A Wagamama restaurant in Manchester, UK
The Restaurant Group plans to open between 14 and 16 new branches of Wagamama this and next year © Alamy

The owner of the Wagamama restaurant chain is trying to limit price rises for customers and reining in home delivery services as it attempts to remain competitive in a difficult market.

The Restaurant Group, which also owns the Chiquito and Frankie & Benny’s chains, expected food and drink inflation of about 10 per cent next year.

“Most good quality operators are passing on some or all of the food cost inflation,” said The Restaurant Group’s chief executive Andy Hornby. “We have tried wherever possible to absorb a chunk of that cost inflation.”

The company highlighted a near doubling in sales to £423.4mn for the first half of the year compared with 2021, when coronavirus measures were in place. It said its pub business had benefited from this summer’s heatwave, which drew more customers out.

It reported an adjusted pre-tax profit of £10.2mn for the first half, compared with a £19.9mn loss a year earlier.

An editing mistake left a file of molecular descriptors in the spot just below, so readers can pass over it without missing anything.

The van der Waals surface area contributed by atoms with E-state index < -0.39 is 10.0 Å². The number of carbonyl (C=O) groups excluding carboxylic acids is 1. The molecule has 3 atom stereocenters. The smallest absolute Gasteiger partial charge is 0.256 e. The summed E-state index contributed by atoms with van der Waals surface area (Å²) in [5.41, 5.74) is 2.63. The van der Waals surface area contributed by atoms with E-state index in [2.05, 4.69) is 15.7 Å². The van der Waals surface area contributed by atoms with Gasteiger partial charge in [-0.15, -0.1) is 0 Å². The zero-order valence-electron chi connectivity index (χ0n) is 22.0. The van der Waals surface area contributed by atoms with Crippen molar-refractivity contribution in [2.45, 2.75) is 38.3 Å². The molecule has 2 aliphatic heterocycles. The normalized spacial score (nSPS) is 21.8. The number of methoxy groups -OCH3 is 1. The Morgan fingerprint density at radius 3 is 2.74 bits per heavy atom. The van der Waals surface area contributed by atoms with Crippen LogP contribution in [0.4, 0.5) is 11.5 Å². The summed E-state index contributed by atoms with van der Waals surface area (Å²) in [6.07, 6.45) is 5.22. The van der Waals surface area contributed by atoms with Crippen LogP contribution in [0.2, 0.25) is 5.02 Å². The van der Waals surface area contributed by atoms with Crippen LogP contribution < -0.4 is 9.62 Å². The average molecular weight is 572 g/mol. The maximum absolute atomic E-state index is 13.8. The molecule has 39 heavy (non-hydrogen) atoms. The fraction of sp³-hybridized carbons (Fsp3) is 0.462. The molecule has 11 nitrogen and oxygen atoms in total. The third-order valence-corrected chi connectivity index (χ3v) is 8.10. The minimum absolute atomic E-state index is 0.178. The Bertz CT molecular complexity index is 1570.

The group planned to open between 14 and 16 new branches of Wagamama this and next year but said it would cease the rollout of dark kitchens due to a softening in demand in the home delivery market because of rising inflation.

Restaurant chains across the UK are grappling with soaring energy costs and rising food prices, which are squeezing companies’ profit margins and putting further pressure on consumer spending.

TRG claimed steps it had taken to fully hedge utilities costs until the end of 2024 would provide strong protection in a difficult environment.

Analysts at Numis suggested companies such as TRG with active hedges could receive similar rebates to other companies as prime minister Liz Truss announced plans on Thursday to cap business energy costs for six months.

During the pandemic, TRG used a set of company voluntary agreements to consolidate its estate and improve commercial terms for ongoing leases. It now operates 423 pubs and restaurants throughout the UK.

Performance in its concessions business, which largely operates bars and restaurants in airports, declined 17 per cent in the first half of this year, though Hornby expected air travel to gradually recover through the winter.

The UK government’s decision to cap consumer energy costs for a two-year period will be encouraging for TRG, which said it supported any measures to keep up consumer demand.

Speaking ahead of the announcement, Hornby said he strongly favoured “proper economic interventions such as energy support”.

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